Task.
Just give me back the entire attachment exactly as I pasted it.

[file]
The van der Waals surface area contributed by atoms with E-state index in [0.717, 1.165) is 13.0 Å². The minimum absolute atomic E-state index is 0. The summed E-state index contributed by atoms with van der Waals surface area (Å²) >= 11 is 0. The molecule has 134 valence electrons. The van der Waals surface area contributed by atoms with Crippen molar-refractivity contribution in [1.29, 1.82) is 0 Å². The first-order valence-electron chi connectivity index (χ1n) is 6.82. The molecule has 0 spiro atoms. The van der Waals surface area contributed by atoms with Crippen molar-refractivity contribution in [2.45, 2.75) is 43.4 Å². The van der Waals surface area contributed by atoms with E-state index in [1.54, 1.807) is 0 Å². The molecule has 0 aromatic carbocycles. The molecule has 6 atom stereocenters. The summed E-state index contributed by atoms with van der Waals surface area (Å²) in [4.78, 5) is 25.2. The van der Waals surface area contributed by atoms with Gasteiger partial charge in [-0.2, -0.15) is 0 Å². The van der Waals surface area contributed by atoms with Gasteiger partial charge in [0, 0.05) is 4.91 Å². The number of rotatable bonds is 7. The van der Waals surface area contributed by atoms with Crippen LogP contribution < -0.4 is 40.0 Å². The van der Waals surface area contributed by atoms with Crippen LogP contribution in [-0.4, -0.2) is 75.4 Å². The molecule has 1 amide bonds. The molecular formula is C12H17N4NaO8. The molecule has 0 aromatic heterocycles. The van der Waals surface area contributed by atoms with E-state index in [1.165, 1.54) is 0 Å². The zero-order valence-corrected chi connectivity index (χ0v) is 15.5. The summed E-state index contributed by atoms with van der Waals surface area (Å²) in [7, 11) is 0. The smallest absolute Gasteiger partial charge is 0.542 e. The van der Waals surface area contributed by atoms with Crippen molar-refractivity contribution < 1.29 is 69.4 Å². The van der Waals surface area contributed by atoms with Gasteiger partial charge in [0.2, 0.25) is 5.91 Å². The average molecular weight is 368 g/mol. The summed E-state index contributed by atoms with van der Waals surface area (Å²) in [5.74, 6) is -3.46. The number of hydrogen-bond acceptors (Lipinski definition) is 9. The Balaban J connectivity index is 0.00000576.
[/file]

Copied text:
The van der Waals surface area contributed by atoms with E-state index in [0.717, 1.165) is 13.0 Å². The minimum absolute atomic E-state index is 0. The summed E-state index contributed by atoms with van der Waals surface area (Å²) >= 11 is 0. The molecule has 134 valence electrons. The van der Waals surface area contributed by atoms with Crippen molar-refractivity contribution in [1.29, 1.82) is 0 Å². The first-order valence-electron chi connectivity index (χ1n) is 6.82. The molecule has 0 spiro atoms. The van der Waals surface area contributed by atoms with Crippen molar-refractivity contribution in [2.45, 2.75) is 43.4 Å². The van der Waals surface area contributed by atoms with E-state index in [1.54, 1.807) is 0 Å². The molecule has 0 aromatic carbocycles. The molecule has 6 atom stereocenters. The summed E-state index contributed by atoms with van der Waals surface area (Å²) in [4.78, 5) is 25.2. The van der Waals surface area contributed by atoms with Gasteiger partial charge in [-0.2, -0.15) is 0 Å². The van der Waals surface area contributed by atoms with Gasteiger partial charge in [0, 0.05) is 4.91 Å². The number of rotatable bonds is 7. The van der Waals surface area contributed by atoms with Crippen LogP contribution < -0.4 is 40.0 Å². The van der Waals surface area contributed by atoms with Crippen LogP contribution in [-0.4, -0.2) is 75.4 Å². The molecule has 1 amide bonds. The molecular formula is C12H17N4NaO8. The molecule has 0 aromatic heterocycles. The van der Waals surface area contributed by atoms with E-state index in [1.165, 1.54) is 0 Å². The zero-order valence-corrected chi connectivity index (χ0v) is 15.5. The summed E-state index contributed by atoms with van der Waals surface area (Å²) in [7, 11) is 0. The smallest absolute Gasteiger partial charge is 0.542 e. The van der Waals surface area contributed by atoms with Crippen molar-refractivity contribution < 1.29 is 69.4 Å². The van der Waals surface area contributed by atoms with Gasteiger partial charge in [0.2, 0.25) is 5.91 Å². The average molecular weight is 368 g/mol. The summed E-state index contributed by atoms with van der Waals surface area (Å²) in [5.74, 6) is -3.46. The number of hydrogen-bond acceptors (Lipinski definition) is 9. The Balaban J connectivity index is 0.00000576.